The companies that use unique interview questions are highly selective.
With a surplus of qualified candidates and impressive resumes, employers and recruiters needBrainy Man a few interview tips and tricks to gain the insight they want about candidates. Tired old interview questions like “Tell me about yourself” and “What are your career goals?” just don’t reveal what’s important to employers and hiring managers: candidates’ passions, interests and unique qualities beyond technical skills and training. Difficult but thoughtfully crafted unique interview questions reveal as much about the interviewing company as about the interview candidate.
Employers and recruiters want a way to gauge a candidate’s creativity, flexibility, performance under pressure, sense of humor, and adaptability to new experiences. To reveal that quality of information about candidate character and personality, the interviewer must use some wacky and thought-provoking questions. Some of the biggest companies out there are doing it. And “I don’t know” is always the WRONG answer!
Glassdoor.com Annual Survey of Oddball and Unique Interview Questions
Job site Glassdoor.com surveyed job seekers about what unique interview questions they faced in interviews in 2012 and published a list of the top oddball interview questions for 2013. Among those listed are Dell’s “What songs best describe your work ethic?”, BenefitsCONNECT’s “Name 3 previous Nobel Prize Winners,” and Trader Joe’s “If we came to your house for dinner, what would you prepare for us?”. Some odd questions, like Urban Outfitter’s “Pick two celebrities to be your parents,” are designed to get an idea of your awareness of the wider world and preferences for media personalities. Others, like Marriott’s “How would you rate your memory?” are tied to skills and abilities.
Why Ask Unexpected Interview Questions
Education180.com, an online education resource that helps people decide what education path is right for them, surveyed employers to find out why they ask non-traditional, unique interview questions. They crafted different unique interview questions to use in their survey, asking employers to explain their reasoning behind using unexpected questions. “If you don’t get this job, what will you do?” is a question designed to understand the candidate’s job search goals and possibly find out what other employers and positions the candidate is considering. “If you’re doing a terrible job, how do you want me to tell you?” elicits how candidates react and respond to criticism and confrontation, and how they want to be treated at work. “Would you be willing to assemble IKEA furniture for the office?” is designed to test the “not my job” mentality, the candidate’s attitude toward teamwork, and confidence in the ability and willingness (or lack thereof) to do something outside of the job description.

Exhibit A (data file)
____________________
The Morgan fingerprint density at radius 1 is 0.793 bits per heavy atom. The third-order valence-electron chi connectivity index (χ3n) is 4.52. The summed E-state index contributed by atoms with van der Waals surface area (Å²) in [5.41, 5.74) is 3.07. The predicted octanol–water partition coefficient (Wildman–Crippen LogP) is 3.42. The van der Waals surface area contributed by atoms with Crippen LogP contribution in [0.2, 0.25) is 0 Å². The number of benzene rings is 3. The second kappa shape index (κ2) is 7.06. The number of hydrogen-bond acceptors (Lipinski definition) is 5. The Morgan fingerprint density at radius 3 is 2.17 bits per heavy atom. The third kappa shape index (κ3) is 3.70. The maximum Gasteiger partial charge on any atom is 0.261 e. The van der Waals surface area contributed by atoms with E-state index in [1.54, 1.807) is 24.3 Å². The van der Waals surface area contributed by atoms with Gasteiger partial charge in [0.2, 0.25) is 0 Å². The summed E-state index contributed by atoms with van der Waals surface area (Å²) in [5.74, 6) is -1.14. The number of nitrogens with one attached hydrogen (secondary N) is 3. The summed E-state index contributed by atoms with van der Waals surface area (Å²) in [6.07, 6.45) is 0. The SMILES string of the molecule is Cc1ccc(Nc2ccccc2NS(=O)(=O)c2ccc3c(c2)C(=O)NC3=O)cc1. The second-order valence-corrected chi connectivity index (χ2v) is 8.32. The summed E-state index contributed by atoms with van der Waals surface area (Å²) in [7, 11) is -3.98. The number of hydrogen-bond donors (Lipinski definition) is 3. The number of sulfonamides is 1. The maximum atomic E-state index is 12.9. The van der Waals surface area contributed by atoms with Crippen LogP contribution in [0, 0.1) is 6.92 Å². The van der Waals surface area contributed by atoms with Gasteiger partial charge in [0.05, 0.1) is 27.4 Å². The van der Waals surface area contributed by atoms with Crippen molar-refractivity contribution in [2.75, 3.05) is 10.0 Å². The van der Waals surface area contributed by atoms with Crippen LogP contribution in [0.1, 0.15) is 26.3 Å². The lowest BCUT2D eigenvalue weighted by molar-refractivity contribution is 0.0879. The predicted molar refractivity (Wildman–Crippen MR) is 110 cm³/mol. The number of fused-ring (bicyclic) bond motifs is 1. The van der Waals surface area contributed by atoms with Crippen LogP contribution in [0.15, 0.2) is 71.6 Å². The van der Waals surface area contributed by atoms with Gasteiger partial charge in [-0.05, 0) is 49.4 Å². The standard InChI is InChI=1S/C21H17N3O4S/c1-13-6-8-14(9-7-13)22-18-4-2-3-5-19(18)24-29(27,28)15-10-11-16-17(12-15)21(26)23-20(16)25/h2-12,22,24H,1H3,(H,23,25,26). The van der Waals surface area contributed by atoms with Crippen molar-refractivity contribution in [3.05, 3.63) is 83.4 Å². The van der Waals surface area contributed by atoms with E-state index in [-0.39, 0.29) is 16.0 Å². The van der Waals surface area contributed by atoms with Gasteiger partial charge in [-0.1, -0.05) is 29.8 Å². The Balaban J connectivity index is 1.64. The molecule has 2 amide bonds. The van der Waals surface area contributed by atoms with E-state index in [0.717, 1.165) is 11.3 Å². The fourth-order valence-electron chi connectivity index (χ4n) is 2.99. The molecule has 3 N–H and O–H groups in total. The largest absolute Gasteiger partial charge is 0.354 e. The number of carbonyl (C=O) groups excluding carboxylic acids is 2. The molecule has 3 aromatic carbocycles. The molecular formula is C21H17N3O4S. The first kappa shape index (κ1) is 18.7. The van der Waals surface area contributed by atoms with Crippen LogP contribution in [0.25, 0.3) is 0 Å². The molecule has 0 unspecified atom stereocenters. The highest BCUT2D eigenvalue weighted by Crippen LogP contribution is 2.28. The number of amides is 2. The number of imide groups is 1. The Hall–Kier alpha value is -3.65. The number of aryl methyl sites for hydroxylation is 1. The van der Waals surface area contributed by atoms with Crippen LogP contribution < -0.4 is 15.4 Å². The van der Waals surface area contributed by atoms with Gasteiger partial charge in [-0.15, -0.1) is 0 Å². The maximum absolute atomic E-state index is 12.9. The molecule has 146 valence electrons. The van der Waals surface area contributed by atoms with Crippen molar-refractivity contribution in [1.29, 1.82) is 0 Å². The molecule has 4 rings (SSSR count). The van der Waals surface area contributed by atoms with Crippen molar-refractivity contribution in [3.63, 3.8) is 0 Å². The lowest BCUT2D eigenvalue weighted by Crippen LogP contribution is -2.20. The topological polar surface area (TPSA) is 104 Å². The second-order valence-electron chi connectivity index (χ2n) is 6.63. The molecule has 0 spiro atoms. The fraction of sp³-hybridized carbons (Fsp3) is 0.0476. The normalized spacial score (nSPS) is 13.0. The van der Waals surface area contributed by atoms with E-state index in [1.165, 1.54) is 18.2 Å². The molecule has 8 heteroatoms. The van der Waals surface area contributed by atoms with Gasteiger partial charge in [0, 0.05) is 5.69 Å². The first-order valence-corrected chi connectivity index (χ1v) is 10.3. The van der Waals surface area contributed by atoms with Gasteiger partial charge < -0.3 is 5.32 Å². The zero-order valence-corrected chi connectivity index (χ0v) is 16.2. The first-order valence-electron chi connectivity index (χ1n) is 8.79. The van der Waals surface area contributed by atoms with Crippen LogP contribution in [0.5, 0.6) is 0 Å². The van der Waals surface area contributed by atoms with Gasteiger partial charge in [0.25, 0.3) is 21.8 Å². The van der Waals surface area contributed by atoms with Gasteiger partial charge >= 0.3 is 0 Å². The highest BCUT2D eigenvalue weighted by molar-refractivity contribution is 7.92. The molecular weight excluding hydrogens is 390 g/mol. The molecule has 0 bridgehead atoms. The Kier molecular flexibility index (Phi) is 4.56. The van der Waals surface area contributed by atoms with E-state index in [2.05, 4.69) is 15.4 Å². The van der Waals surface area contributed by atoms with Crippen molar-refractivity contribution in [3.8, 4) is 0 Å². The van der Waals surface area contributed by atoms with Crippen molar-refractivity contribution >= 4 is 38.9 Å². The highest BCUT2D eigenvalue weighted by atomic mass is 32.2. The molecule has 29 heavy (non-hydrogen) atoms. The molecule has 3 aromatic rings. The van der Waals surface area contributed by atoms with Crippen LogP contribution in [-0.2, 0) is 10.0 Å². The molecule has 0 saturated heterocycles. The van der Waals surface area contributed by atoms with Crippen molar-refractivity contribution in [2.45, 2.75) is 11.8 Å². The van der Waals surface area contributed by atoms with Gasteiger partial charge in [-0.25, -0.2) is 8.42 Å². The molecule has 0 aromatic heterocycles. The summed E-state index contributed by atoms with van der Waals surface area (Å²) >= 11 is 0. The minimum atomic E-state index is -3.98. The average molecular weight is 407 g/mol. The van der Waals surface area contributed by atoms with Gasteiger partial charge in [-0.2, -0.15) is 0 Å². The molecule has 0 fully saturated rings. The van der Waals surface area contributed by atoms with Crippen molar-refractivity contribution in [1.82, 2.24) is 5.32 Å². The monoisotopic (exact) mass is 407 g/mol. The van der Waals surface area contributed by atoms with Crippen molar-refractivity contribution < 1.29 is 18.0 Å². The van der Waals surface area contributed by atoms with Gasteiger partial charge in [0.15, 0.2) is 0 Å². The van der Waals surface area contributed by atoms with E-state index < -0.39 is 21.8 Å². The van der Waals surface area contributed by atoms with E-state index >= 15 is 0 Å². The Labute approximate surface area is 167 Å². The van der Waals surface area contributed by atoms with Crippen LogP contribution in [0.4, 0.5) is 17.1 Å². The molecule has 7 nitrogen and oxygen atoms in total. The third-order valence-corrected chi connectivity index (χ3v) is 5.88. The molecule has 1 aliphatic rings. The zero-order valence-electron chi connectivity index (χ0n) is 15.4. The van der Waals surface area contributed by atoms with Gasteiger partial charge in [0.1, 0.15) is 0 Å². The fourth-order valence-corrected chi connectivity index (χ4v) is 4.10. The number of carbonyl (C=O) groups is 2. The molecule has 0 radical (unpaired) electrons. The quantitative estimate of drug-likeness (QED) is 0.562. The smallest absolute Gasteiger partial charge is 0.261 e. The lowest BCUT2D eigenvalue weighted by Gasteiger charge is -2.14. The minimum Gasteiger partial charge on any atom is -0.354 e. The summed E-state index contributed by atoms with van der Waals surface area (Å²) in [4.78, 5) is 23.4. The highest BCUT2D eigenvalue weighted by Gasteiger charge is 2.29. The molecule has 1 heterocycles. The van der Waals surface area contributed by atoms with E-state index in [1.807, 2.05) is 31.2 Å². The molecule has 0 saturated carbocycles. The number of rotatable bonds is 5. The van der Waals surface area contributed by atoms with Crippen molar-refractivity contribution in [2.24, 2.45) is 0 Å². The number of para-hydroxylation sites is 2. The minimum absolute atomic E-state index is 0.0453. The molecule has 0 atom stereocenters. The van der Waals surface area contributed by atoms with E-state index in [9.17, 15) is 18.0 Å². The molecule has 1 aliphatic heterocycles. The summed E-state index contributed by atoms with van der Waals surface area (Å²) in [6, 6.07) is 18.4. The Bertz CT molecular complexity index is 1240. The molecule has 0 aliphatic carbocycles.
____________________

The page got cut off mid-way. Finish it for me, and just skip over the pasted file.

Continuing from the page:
Is Google Master of Unique Interview Questions?
In “Are You Smart Enough to Work at Google? Trick Questions, Zen-like Riddles, Insanely Difficult Puzzles, and Other Devious Interviewing Techniques You Need to Know to Get a Job Anywhere in the New Economy,” author William Poundstone delves into “today’s supertough interview questions” at some of the most innovative companies in the world. Could you answer this unique interview question Google poses to candidates: What number comes next in this series: 10, 9, 60, 90, 70, 66? The answer(s) is(are) 96, one googol, and ten googol, rated okay, closer, and correct, respectively. What do you think Google gains from asking this combination logic and company history unique interview question? Do you think candidates for Google positions should know what a googol is? Or how to figure out the last number in a seemingly random string of numbers? Do you want your employees to know how to answer the supertough, unique interview questions in your interview, or at least try?
Whatever you call them, trick questions, supertough questions, riddles, puzzles, or acid tests, non-traditional, unique interview questions are quickly becoming a sorting tool in recruiting to spot creative and innovative candidates. Unique interview questions are quickly becoming the new normal. Are you using them in your recruiting process?
Andrew Greenberg’s roots in recruiting date back to 1996. He has experience both on the agency-side and corporate-side of the staffing business, with a focus in the financial services space at companies like Bloomberg and UBS. He also has core experience with information technology staffing, and has worked for major software companies such as SAP Business Objects and IBM/Informix Software. To get in touch with Andrew, you can reach him by email or by phone at (800) 797-6160.